In a recent memo to Oaktree Capital clients, Chairman Howard Marks writes about "the time I spent advising a sovereign wealth fund about how to organize for the next thirty years. My presentation was built significantly around my conviction that risk can't be quantified a priori. Another of their advisors, a professor from a business school north of New York, insisted it can. This is something I prefer not to debate, especially with people who're sure they have the answer but haven't bet much money on it."
This is an excellent illustration of the investment mind today. It treasures mathematical models that produce certainty. The finance professor is talking through his hat, but he need not fear an academic challenge. This is what the tenured teach and, alas, what students take to their jobs.
Businesses and investment funds are managed in the belief that risk - which is in the future (there is no risk to what has already happened) - can be captured down to the last dollar by a professor's model. A problem here, for those who have not spent time within this world, is they do not believe it. They cannot really accept that a highly acclaimed asset manager is confined - and generally, content to be confined - within the parameters as described.
Since it is difficult, if not impossible, to convince a sensible person this is really how institutional money decisions are made, the following question may help: "Do they - the professors, the CFOs, the investment managers, the Federal Reserve, for that matter, which is similarly attired - really believe they can know the future with such impossible precision, or, do they conduct their operations within such parameters because they want to believe they are authorities of the future?" The latter possibility is more believable.
Since this is the accepted method of managing businesses and funds, the allocation of resources and investments runs through the same pipe. When asset markets are flooded with artificial dollars, as is the case today, allocations rise (no one wants to be left out), fill the tank, spill in all directions, without regard for academic and central banking assurances, until they mock the gods. "All correlations go to one," wrote Marty Fridson, currently CIO at Lehmann, Livian, Fridson Advisors LLC.
Fridson made that statement about Long-Term Capital Management's mistaken models that engulfed world finance in 1998. Here we are, nearly 20 years later. That lesson has been ignored. World finance is far more leveraged and vulnerable than then. It is, to a degree, understandable why professors and central bankers are immune to reality. As Howard Marks wrote, they "haven't bet much money on it." That is not true for companies and investors.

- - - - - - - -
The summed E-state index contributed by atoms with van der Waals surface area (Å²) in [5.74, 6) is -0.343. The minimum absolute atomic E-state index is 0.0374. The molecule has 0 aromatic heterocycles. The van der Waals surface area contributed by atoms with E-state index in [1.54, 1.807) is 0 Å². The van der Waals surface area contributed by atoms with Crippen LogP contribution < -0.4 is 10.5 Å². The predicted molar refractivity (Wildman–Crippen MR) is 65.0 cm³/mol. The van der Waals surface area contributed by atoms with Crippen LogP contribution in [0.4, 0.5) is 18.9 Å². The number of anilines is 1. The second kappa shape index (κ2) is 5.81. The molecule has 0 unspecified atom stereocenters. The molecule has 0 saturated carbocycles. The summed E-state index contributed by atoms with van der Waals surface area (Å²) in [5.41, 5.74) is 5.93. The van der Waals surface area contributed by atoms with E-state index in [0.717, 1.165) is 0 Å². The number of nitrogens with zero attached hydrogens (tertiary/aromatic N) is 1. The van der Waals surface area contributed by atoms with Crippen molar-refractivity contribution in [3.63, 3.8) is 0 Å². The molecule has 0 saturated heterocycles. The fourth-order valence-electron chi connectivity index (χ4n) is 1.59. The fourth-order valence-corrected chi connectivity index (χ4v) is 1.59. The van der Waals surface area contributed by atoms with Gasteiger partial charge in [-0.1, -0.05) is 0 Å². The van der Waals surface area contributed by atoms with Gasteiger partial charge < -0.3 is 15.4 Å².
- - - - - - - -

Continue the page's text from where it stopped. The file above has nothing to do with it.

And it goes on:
The fact that the institutional world measures and applies risk incorrectly leaves corporate managers and investors vulnerable. The real risk, which was probably the first thought of the sensible person, is described by Howard Marks as a "permanent loss from which there won't be a rebound."
Yes. Finally, a statement that makes sense.
Marks offers his explanation for why academics (and the CFOs and CIOs they taught), are walking hand-in-hand to the graveyard: "Volatility is the academic's choice for defining and measuring risk. I think this is the case largely because volatility is quantifiable and thus usable in the calculations and models of modern finance theory. In [Marks' book, The Most Important Thing] I called it 'machinable.'" Our world loves machines to make decisions, or has given up fighting them.
The past two decades' APA (Asset Price Administration) has instilled an assumption in those who continue to run with the markets there is no such thing as a permanent loss. The S&P 500 fell 54% from 2007 to 2009. Today, it's higher than ever, and rising.
There are millions of Americans who have suffered permanent losses and will never recover. They bought the dot.com bubble, or a no-no-no mortgage, or had to sell their stocks in 2008 to make sure they could pay their bills. To rub their noses in the dirt, their interest rates have been confiscated on what savings may remain.
The risk of permanent loss is often called "tail risk." Joe Calandro and I have written about tail risk in the attached paper: "Investment, Corporate Risk Management, and Tail Risk." It was published in the July 2014 Gloom, Boom and Doom Report.
Of infinitely greater importance, we describe how we manage a company's or fund's tail risk, which we are glad to discuss with potential customers.